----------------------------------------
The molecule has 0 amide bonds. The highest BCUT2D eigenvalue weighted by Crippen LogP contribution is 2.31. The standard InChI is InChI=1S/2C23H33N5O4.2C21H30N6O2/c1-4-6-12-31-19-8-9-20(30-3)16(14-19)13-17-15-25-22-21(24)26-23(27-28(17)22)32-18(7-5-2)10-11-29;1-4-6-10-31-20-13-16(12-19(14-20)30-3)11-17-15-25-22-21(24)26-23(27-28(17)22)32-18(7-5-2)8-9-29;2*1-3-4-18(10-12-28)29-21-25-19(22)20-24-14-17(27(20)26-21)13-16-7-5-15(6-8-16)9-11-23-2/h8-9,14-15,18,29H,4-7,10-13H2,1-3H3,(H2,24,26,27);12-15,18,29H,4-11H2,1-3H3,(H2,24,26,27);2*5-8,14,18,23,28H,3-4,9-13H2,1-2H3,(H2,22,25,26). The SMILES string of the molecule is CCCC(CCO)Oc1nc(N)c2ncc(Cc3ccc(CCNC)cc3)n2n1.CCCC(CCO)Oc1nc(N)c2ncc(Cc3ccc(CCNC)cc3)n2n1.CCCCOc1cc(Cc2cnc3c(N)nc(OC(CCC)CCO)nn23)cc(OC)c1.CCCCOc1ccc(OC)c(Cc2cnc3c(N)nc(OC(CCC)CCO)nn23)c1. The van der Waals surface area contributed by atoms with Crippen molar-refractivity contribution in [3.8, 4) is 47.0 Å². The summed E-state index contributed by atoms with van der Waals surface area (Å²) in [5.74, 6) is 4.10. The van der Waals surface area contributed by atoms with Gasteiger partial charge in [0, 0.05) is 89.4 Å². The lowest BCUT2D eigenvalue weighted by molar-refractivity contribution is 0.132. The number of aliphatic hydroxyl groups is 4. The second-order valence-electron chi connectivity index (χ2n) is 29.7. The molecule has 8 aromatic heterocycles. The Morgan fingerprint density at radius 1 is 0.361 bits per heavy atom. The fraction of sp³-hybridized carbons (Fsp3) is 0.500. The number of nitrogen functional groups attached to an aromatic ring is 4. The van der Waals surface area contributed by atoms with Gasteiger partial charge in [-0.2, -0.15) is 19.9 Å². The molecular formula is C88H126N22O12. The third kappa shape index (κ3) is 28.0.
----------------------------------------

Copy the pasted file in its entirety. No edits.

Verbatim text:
The molecule has 0 amide bonds. The highest BCUT2D eigenvalue weighted by Crippen LogP contribution is 2.31. The standard InChI is InChI=1S/2C23H33N5O4.2C21H30N6O2/c1-4-6-12-31-19-8-9-20(30-3)16(14-19)13-17-15-25-22-21(24)26-23(27-28(17)22)32-18(7-5-2)10-11-29;1-4-6-10-31-20-13-16(12-19(14-20)30-3)11-17-15-25-22-21(24)26-23(27-28(17)22)32-18(7-5-2)8-9-29;2*1-3-4-18(10-12-28)29-21-25-19(22)20-24-14-17(27(20)26-21)13-16-7-5-15(6-8-16)9-11-23-2/h8-9,14-15,18,29H,4-7,10-13H2,1-3H3,(H2,24,26,27);12-15,18,29H,4-11H2,1-3H3,(H2,24,26,27);2*5-8,14,18,23,28H,3-4,9-13H2,1-2H3,(H2,22,25,26). The SMILES string of the molecule is CCCC(CCO)Oc1nc(N)c2ncc(Cc3ccc(CCNC)cc3)n2n1.CCCC(CCO)Oc1nc(N)c2ncc(Cc3ccc(CCNC)cc3)n2n1.CCCCOc1cc(Cc2cnc3c(N)nc(OC(CCC)CCO)nn23)cc(OC)c1.CCCCOc1ccc(OC)c(Cc2cnc3c(N)nc(OC(CCC)CCO)nn23)c1. The van der Waals surface area contributed by atoms with Crippen molar-refractivity contribution in [3.8, 4) is 47.0 Å². The summed E-state index contributed by atoms with van der Waals surface area (Å²) in [5.74, 6) is 4.10. The van der Waals surface area contributed by atoms with Gasteiger partial charge in [0, 0.05) is 89.4 Å². The lowest BCUT2D eigenvalue weighted by molar-refractivity contribution is 0.132. The number of aliphatic hydroxyl groups is 4. The second-order valence-electron chi connectivity index (χ2n) is 29.7. The molecule has 8 aromatic heterocycles. The Morgan fingerprint density at radius 1 is 0.361 bits per heavy atom. The fraction of sp³-hybridized carbons (Fsp3) is 0.500. The number of nitrogen functional groups attached to an aromatic ring is 4. The van der Waals surface area contributed by atoms with Gasteiger partial charge in [-0.2, -0.15) is 19.9 Å². The molecular formula is C88H126N22O12. The third kappa shape index (κ3) is 28.0.